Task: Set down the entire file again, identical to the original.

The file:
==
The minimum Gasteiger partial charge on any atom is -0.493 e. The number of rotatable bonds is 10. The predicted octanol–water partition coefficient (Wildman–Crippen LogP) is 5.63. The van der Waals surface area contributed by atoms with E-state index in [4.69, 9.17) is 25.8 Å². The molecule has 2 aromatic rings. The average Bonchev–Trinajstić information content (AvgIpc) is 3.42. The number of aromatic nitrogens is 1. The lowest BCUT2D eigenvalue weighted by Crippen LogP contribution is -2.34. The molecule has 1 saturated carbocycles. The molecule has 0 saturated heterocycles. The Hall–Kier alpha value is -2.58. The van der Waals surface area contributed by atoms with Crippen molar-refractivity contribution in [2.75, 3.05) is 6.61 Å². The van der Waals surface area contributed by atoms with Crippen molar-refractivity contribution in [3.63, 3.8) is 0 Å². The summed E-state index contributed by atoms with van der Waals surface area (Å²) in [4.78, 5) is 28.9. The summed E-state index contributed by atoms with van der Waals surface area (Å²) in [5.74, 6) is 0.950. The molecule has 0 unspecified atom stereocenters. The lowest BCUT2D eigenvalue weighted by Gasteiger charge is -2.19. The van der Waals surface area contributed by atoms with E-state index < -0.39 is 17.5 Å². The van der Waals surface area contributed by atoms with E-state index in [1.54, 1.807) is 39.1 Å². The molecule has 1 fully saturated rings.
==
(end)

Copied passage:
The minimum Gasteiger partial charge on any atom is -0.493 e. The number of rotatable bonds is 10. The predicted octanol–water partition coefficient (Wildman–Crippen LogP) is 5.63. The van der Waals surface area contributed by atoms with E-state index in [4.69, 9.17) is 25.8 Å². The molecule has 2 aromatic rings. The average Bonchev–Trinajstić information content (AvgIpc) is 3.42. The number of aromatic nitrogens is 1. The lowest BCUT2D eigenvalue weighted by Crippen LogP contribution is -2.34. The molecule has 1 saturated carbocycles. The molecule has 0 saturated heterocycles. The Hall–Kier alpha value is -2.58. The van der Waals surface area contributed by atoms with Crippen molar-refractivity contribution in [2.75, 3.05) is 6.61 Å². The van der Waals surface area contributed by atoms with Crippen molar-refractivity contribution in [3.63, 3.8) is 0 Å². The summed E-state index contributed by atoms with van der Waals surface area (Å²) in [4.78, 5) is 28.9. The summed E-state index contributed by atoms with van der Waals surface area (Å²) in [5.74, 6) is 0.950. The molecule has 0 unspecified atom stereocenters. The lowest BCUT2D eigenvalue weighted by Gasteiger charge is -2.19. The van der Waals surface area contributed by atoms with E-state index < -0.39 is 17.5 Å². The van der Waals surface area contributed by atoms with E-state index in [1.54, 1.807) is 39.1 Å². The molecule has 1 fully saturated rings.